Category Archives: Leadership

They didn’t start the fire

Harry Truman, Doris Day, Red China, Johnnie Ray
South Pacific, Walter Winchell, Joe DiMaggio
Joe McCarthy, Richard Nixon, Studebaker, television
North Korea, South Korea, Marilyn Monroe

You probably recognize the opening lines from Billy Joel’s 1989 song “We Didn’t Start the Fire.” Images of news, sports, and pop culture from Joel’s lifetime flash by in a steady montage. Joel was saying that his generation — my generation — didn’t mess things up because, well, things were already a mess when we got here.

We didn’t start the fire. It was always burning.

climate_protest_london

Climate protest: London (New York Times)

But in the 30 years since then, our generation has done nothing to put the fire out. If anything, we’ve thrown on more logs than any generation before us.

I thought about that on Friday when young people around the world filled the streets, demanding action on climate change. Your inaction is destroying the planet, they said, and today’s young people will bear the cost. Continue reading

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A good teammate: Leading from within

David Ross being carried on his teammates' shoulders

Cubs players carry their teammate, David Ross, off the field after the World Series (image source: MLB.com)

With the Chicago Cubs in 2016, backup catcher David Ross played in only 75 games (out of 179). Yet, when the Cubs won the World Series, the other players carried him off the field on their shoulders.

Why?

Because Ross was a good teammate. The oldest player on the team, he was known in the locker room as “Grandpa.” The younger players knew they could have fun with him, but they also knew they had an honest, dependable mentor.

The team’s manager, Joe Maddon, depended on Ross too. As a player working with fellow players, Ross could provide guidance and leadership the manager and coaches couldn’t. The kind of leadership that says, “I’m in this right along with you.”

Lots of leaders lead from up front, like a general riding into battle.

Some leaders lead from behind — providing guidance and removing obstacles, but preferring to cast the limelight on the team rather than on themselves. Leading from behind has much in common with servant leadership.

Then there are leaders, like Ross, who lead from within. Rather than a job title (VP, Director, Manager), their leadership is based on the trust and respect they’ve earned from the team.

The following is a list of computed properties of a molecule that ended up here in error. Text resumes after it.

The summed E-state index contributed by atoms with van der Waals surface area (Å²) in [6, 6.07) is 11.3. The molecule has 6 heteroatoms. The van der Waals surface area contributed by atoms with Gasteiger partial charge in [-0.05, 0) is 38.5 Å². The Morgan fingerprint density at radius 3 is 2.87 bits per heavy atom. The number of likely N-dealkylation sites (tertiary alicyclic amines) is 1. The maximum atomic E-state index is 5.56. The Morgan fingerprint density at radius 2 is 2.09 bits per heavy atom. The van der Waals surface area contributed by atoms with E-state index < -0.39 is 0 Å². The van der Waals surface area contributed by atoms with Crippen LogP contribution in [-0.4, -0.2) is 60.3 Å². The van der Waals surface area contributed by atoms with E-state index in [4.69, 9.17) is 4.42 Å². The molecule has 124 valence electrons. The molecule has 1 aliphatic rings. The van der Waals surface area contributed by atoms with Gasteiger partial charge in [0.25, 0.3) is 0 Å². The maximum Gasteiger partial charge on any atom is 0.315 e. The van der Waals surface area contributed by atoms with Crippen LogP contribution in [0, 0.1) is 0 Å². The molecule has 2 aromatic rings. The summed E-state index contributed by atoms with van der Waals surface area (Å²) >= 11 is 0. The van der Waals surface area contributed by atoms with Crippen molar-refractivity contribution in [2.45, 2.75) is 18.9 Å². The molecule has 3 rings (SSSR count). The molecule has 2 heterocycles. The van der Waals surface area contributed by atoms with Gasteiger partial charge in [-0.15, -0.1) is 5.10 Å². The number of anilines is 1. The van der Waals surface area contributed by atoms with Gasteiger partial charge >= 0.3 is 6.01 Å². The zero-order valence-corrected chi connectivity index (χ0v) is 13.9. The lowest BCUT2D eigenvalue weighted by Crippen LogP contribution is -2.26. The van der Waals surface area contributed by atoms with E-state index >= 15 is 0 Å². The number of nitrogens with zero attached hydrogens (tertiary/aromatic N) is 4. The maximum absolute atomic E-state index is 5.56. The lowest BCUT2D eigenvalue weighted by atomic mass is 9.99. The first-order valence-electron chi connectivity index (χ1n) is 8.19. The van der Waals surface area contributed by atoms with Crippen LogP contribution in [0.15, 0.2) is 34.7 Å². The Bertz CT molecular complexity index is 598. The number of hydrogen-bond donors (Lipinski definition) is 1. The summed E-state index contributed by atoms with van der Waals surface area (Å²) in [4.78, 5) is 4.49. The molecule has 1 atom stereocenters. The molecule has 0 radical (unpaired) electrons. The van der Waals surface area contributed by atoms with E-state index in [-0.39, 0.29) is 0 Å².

Now retired from baseball, Ross has written a book, Teammate, in which he describes the attributes of a good teammate — in baseball, in business, or anywhere. Continue reading

When you’re the only star (part 2)

(part 2 of 2)

You’re a star performer. The other members of your team aren’t. What do you do? Last time we looked at a few things that don’t work — whether you’re the best basketball player in the world, a popular and accomplished baseball player, or an all-star technical writer on a team that isn’t getting the job done.

Now here are some things that do work.

What does work: Have faith in the team

Remember: while you might think you’re the only star on the team, the team members probably don’t share your view.

Here’s something else to remember: no one on your team is trying to fail. Nor are they incompetents, unable to do the job.

Somebody hired them, thinking they had the necessary skills. Surely, then, you won’t need to look very hard to see the qualities that can turn your teammates into capable performers, even if they’re struggling with the current project.

Yellow Brick road from the Wizard of Oz

Your vision can guide your teammates to taking their first steps along the yellow brick road to the goal

So try a dose of humility. Continue reading

When you’re the only star

(Part 1 of 2)

You’re a star performer. The other members of your team aren’t. What do you do?